The impact of impact fees: The first year in review

Aerial view of Easley, SC

In July of 2021, the city of Easley officially adopted the impact fee ordinance (Ordinance 2021-13). These are impact fees imposed on new development within the city beginning in January of 2022. For the first year, 2022, the city imposed only 50% of the fee. This year, it will go up to 75%, and the full amount will be charged starting January 2024.

So far the city collected over $1.14 million. These funds must be used in 4 areas: Police, Fire, Recreation, and Transportation. They are non slip evenly between four buckets however; the ratios are different for the use of different departments. These are the latest figures we obtained from the city administrator:

Fire Department: $231,899.46

Parks and Recreation: $569,610.92

Police Department: $148,308.91

Transportation: $186,526.70

The city doesn’t have to start spending the funds until the ordinance has been in effect for three (3) years, so they are looking very closely at their anticipated goals in the next little while.  The funds cannot be used for recurring expenses such as salaries, so they will be looking for ways to improve the capacity of the city’s first response teams, the roads, parks, recreational and training facilities.

When asked for specific projects they are considering, the city they not want to be too specific at this point for several reasons.  If they share too soon, the price of land may be affected, or another need might show up that is even more pressing. We should be hearing more about those plans over the next couple years however.

I asked Ward 3 City Councilwoman Pat Webb how she feels about the new development impact fee:

“I am generally very pleased with the Development Impact Fee Program.  As you can see by the numbers, new development has contributed aver $1,000,000 in revenue to go toward improving our Police Department, our Fire Department, our Parks and Recreation Department and to provide for traffic improvements.  And, all of these funds were accrued while we were imposing 50% of the fee for the first year.  The fee will increase to 75% of its value this year, so we hope the revenue will continue to increase.”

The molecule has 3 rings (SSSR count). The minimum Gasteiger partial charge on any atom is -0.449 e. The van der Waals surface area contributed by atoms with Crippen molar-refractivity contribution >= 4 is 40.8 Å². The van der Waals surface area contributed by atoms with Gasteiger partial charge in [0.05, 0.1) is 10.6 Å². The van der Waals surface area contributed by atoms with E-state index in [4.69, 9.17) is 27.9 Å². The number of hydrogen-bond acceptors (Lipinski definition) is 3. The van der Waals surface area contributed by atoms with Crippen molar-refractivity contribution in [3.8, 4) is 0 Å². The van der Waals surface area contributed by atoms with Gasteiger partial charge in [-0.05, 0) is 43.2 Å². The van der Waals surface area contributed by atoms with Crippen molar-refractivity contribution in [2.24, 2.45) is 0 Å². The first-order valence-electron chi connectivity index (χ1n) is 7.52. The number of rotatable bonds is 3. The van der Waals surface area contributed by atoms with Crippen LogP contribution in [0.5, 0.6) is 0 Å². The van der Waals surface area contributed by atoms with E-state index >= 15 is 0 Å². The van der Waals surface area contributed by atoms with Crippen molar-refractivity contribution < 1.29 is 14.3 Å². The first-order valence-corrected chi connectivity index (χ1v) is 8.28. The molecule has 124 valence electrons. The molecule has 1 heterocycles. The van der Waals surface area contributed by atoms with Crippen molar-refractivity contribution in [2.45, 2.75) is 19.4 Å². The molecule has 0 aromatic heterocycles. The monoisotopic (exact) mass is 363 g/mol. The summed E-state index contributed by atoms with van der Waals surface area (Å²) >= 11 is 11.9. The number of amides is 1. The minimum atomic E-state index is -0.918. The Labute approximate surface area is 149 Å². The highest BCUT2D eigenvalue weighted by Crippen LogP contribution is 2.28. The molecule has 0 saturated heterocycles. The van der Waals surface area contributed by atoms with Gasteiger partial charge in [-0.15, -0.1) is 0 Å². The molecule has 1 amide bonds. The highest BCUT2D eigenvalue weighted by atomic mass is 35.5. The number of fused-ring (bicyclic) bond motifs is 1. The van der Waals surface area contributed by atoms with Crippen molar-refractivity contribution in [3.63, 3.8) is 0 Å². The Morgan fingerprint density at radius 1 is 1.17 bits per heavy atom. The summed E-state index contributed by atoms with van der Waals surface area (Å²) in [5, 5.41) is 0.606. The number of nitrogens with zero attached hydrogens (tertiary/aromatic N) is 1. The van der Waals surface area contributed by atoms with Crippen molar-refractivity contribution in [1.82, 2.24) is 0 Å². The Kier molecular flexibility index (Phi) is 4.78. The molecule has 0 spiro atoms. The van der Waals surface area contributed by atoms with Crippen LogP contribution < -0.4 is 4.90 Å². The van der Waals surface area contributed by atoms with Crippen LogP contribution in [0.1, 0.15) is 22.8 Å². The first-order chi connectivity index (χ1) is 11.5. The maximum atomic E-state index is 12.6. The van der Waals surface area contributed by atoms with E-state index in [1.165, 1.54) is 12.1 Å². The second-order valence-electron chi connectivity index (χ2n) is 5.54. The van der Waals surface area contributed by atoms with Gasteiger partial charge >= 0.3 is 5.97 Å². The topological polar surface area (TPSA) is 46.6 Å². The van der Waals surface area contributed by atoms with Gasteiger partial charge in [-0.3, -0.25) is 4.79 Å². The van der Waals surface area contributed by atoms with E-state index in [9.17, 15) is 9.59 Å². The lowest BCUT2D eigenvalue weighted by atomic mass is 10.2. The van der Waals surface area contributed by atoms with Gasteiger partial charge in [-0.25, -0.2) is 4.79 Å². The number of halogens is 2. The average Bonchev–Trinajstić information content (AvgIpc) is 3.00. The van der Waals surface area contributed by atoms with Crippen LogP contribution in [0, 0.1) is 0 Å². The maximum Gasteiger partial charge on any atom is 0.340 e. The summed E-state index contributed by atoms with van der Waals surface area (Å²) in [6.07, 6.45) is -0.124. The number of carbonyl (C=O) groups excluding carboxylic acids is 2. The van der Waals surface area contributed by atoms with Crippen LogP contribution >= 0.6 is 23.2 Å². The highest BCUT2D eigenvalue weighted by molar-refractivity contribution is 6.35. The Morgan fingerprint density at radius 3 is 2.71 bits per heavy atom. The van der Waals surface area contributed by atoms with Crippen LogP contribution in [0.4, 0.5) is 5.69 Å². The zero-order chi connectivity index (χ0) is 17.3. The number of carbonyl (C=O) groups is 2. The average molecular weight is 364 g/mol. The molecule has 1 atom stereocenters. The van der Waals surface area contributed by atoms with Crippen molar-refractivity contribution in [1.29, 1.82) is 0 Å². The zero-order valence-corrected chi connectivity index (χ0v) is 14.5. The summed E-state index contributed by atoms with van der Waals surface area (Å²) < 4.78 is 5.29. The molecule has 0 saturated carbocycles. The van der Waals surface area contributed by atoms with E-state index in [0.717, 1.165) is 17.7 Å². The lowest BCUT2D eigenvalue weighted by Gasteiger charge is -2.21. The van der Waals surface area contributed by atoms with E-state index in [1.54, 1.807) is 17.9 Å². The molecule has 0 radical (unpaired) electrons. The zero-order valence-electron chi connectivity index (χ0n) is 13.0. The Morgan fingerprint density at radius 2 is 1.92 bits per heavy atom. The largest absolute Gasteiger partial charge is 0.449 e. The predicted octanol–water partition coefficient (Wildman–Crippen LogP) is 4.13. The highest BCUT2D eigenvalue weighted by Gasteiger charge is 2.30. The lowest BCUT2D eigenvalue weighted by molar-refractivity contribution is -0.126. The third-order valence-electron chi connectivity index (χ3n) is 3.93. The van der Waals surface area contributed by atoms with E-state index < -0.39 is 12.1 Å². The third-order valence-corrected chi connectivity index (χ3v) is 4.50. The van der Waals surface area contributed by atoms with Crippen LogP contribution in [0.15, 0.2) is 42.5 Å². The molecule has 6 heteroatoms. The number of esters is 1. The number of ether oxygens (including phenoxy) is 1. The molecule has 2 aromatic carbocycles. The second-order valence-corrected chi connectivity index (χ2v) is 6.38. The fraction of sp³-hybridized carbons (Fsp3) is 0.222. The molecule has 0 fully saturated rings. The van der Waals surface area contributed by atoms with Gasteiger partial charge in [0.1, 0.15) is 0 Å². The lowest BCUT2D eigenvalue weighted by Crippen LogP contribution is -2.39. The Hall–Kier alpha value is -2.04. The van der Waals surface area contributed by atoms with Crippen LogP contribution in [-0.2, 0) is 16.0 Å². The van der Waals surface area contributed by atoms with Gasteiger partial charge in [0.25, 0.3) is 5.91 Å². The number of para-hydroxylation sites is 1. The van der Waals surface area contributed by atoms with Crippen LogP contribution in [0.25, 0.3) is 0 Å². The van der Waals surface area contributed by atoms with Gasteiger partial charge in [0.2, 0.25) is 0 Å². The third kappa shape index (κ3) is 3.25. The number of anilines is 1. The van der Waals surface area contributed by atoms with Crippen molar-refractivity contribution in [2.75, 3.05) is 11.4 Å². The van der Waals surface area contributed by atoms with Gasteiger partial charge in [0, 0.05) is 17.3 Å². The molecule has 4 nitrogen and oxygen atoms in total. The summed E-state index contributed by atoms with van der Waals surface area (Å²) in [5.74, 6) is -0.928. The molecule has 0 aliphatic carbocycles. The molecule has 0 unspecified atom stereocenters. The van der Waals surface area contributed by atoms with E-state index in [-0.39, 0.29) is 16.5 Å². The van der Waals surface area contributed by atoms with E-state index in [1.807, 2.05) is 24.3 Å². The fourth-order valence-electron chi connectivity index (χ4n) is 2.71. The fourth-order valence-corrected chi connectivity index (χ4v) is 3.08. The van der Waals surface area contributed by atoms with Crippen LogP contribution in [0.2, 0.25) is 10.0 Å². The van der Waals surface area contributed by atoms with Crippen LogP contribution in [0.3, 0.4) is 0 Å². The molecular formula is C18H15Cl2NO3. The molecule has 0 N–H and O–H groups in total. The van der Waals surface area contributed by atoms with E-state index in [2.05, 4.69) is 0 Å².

And when asked for some insight about the money can or should be spent, here was her response:

“We have not set our final goals for these funds at this point, but we have general ideas for their use. Please bear in mind that these funds cannot cover ALL the cost associated with the improvements.  If we have to staff these new facilities and keep them running, the city has to come up with the funds to complete the projects, staff and maintain these facilities.

In general, we have talked about the need for a Police Training Facility, and I think that is a truly needed thing.  Or, we might be faced with the need to construct a satellite police station remote from the downtown location in order to cut down on response times.

Again, in general, we recognize that another Fire Station may be required (also to reduce our response times).  We also recognize that we will need new firemen, and fire fighting apparatus to go along with that new station.  While we have a general idea of where coverage needs to be improved, a lot of thought will have to be put into just where we look for a site.

For the Parks and Recreation Department, we will have to talk with the citizens as to whether they want to see a new park constructed or improvements or extensions to our existing facilities.  Again, we have some general ideas, but more discussion is needed.

The transportation component of this fund may help to address intersection improvements or other issues. As I understand the use of the funds, we will not be allowed to pave any existing streets in the City with these funds.  However, if we feel that we can work with the SCDOT by identifying roads or intersections in their system that need improvement, we can pay for Consultant Engineering firms to perform the required Traffic Studies to outline the best improvements for the money.  At this time, not specific intersections have been identified.  With these studies in hand, I further hope that we might be able to move up in the order of the improvements the State of South Carolina might be able to make.

We will be actively looking for the best way to make these funds go the farthest, and do the most good for the City.  That is our challenge!” 

Pat Webb, Easley City Council Ward 3